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crisis

Crisis management: that’s the way to do it!

In my last blog for The Media Coach, I wrote about the importance of facing the media during times of crisis.
In that article, I credited former UKIP leader Henry Bolton for agreeing to take part in interviews with journalists after the revelation of racist texts made by his new girlfriend but criticised his lack of messaging skills.

crisis

Chief Constable Jon Boutcher made the difficult decision to let the filming continue as one of his own team was arrested.

Crisis management: superb example

One month later – and I note in passing that Henry Bolton is no longer the leader of UKIP –  a superb example of how to engage with the media in a crisis has come to light.

It follows filming for 24 Hours in Police Custody – Channel 4’s fly-on-the-wall documentary series set inside Luton police station. During a recent blackmail investigation, it emerged that the blackmailer himself was not only one of the police officers working on the case, but part of the team monitoring a local lay-by where the £1,000 hush money demanded had been left for collection. Newspaper coverage of the case can be found here and the subsequent video of Detective Gareth Suffling’s arrest can be seen here.

Warts and all: how we deal with people

So why did the Chief Constable not pull the cameras and refuse to let the footage of the arrest be shown? In Jon Boutcher’s own words during a BBC TV interview the morning after the programme was transmitted: “What this programme shows, warts and all, is how we deal with people with care and respect – whether they are a member of our own or a member of the public, when they commit offences. And how can we get our public to trust us and to have confidence in us if they can’t see who we are as people? I think the programme demonstrated last night just how we deal with people who sadly on occasions let us down in the police service.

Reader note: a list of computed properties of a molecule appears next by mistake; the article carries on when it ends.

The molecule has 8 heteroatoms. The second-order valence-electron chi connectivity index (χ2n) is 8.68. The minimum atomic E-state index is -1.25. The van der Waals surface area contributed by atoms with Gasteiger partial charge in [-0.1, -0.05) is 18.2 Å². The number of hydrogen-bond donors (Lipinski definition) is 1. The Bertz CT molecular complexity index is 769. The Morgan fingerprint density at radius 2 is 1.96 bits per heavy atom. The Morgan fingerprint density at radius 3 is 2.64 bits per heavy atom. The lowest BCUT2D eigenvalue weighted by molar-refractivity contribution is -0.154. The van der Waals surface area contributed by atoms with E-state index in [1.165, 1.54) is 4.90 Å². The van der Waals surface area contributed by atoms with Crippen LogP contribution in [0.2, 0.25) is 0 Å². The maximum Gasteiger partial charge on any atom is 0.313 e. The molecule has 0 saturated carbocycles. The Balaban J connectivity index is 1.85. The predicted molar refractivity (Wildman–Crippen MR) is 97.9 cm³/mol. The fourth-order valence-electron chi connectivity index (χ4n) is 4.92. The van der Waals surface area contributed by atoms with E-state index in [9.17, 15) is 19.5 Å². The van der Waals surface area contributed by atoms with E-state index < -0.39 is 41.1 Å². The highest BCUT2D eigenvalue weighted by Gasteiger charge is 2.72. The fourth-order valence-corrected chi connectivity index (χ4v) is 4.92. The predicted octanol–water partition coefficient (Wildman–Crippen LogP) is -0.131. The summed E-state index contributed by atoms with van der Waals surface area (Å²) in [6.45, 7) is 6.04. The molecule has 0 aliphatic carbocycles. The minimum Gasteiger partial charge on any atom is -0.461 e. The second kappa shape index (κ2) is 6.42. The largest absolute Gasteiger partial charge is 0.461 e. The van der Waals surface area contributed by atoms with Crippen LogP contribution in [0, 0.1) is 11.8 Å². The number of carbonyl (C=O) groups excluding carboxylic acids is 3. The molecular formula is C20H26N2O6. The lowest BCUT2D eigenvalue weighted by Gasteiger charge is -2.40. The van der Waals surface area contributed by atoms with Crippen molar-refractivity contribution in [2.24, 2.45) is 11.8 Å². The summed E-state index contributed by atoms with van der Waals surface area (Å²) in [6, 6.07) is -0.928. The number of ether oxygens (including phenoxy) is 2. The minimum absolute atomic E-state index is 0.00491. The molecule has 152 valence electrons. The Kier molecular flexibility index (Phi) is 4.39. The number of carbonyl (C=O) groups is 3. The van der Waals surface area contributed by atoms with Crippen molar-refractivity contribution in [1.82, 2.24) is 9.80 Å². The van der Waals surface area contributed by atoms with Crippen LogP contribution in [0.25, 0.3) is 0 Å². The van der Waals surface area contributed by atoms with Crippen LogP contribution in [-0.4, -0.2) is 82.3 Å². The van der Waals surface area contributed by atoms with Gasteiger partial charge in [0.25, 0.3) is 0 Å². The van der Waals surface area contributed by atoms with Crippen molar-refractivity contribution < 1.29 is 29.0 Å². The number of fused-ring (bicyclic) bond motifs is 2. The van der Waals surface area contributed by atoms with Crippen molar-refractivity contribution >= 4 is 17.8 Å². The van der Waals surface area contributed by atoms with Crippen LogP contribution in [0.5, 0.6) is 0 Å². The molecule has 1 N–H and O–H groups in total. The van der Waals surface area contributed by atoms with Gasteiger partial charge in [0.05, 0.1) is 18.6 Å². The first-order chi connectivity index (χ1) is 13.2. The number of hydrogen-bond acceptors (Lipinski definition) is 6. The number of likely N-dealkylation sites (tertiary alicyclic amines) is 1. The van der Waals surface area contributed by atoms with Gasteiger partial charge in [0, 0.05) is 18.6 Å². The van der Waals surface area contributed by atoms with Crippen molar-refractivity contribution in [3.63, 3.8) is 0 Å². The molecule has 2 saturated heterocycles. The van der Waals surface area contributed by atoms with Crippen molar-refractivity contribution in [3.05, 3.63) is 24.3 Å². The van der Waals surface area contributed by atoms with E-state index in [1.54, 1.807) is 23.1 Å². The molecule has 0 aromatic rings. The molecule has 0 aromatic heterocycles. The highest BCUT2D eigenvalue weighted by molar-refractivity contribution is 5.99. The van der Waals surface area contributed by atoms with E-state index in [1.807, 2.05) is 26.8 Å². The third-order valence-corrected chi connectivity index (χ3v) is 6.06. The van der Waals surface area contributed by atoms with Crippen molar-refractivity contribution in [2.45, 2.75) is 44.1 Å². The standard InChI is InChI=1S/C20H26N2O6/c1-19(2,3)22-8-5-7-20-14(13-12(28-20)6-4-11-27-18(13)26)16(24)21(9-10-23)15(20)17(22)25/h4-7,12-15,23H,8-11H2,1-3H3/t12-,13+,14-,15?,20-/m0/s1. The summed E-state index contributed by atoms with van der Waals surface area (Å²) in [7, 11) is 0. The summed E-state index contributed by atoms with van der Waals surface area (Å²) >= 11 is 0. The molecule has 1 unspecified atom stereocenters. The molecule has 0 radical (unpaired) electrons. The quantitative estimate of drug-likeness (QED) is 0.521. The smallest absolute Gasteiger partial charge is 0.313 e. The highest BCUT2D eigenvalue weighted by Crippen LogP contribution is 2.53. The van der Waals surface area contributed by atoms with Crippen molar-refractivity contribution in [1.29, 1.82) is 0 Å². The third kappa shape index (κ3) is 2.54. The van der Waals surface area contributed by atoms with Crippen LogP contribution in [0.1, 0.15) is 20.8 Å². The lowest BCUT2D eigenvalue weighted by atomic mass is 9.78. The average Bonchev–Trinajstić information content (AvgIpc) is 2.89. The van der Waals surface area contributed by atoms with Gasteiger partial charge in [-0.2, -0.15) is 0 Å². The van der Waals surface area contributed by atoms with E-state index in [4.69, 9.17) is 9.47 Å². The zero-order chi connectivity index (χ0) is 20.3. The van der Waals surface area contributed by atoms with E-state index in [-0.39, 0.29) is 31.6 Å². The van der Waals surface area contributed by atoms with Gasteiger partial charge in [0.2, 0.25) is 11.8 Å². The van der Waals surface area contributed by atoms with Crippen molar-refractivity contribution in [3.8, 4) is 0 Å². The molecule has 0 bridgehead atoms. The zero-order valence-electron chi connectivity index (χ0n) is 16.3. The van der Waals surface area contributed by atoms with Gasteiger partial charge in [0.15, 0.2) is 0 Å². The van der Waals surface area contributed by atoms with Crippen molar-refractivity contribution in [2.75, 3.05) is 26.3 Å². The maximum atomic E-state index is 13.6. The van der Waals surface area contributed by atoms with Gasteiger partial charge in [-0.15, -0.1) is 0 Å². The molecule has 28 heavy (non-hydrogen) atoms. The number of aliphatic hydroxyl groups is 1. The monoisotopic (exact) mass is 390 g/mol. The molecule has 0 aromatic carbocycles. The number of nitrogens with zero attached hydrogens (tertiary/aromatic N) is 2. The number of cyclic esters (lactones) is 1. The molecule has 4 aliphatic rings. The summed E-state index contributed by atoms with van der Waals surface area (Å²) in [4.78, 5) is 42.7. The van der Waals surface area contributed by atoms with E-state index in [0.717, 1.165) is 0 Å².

“This is a human tragedy in my view – the story of a young guy, a Detective Constable with an incredible future – who, for whatever reasons, and I don’t think we’ve ever really fully understood why he did what he did… And that concerns me. It concerns me with regard to how that could have occurred… If people are in trouble, if people are struggling in any way – whether it’s financial or otherwise – they should reach out for a helping hand.

Crisis management: transparency is key

“I accept that this programme and full editorial control sits with Garden Productions who make the programme – not with me. It would be against the values as to why we do this programme, if suddenly when we don’t like something, we shut it down… But what is more transparent, for our communities to see who we are? Normal people, from their communities, as public servants, policing those communities in the very best way we can.” His full reasoning can be found in this YouTube video.

It was a brave and controversial decision. Indeed, Jon Boutcher admits that he’s had criticism from colleagues, including other Chief Constables, with regards to the previous series. But in agreeing to show the footage, he demonstrates a level of police accountability, transparency and fairness which immediately goes some way to repair the damage caused by the initial arrest. And how much worse would it have been for Bedfordshire Police to have been seen to be trying to hide the film, once news of the arrest came out, if they had prevented it from being shown?

What’s more, Jon Boutcher talks about the case in conversational language (“warts and all”, “human tragedy”, “helping hand”), far removed from the ‘police-speak’ we are so often subjected to; a memorable message, said powerfully.

As an extra benefit, he adds: “the interest we’ve had from people now seeking to join the police service because of this programme, is really encouraging.”

 

Picture is a screen grab from YouTube.

Crisis media interview

Crisis Media Interviews: Face the music – but sing from the right song sheet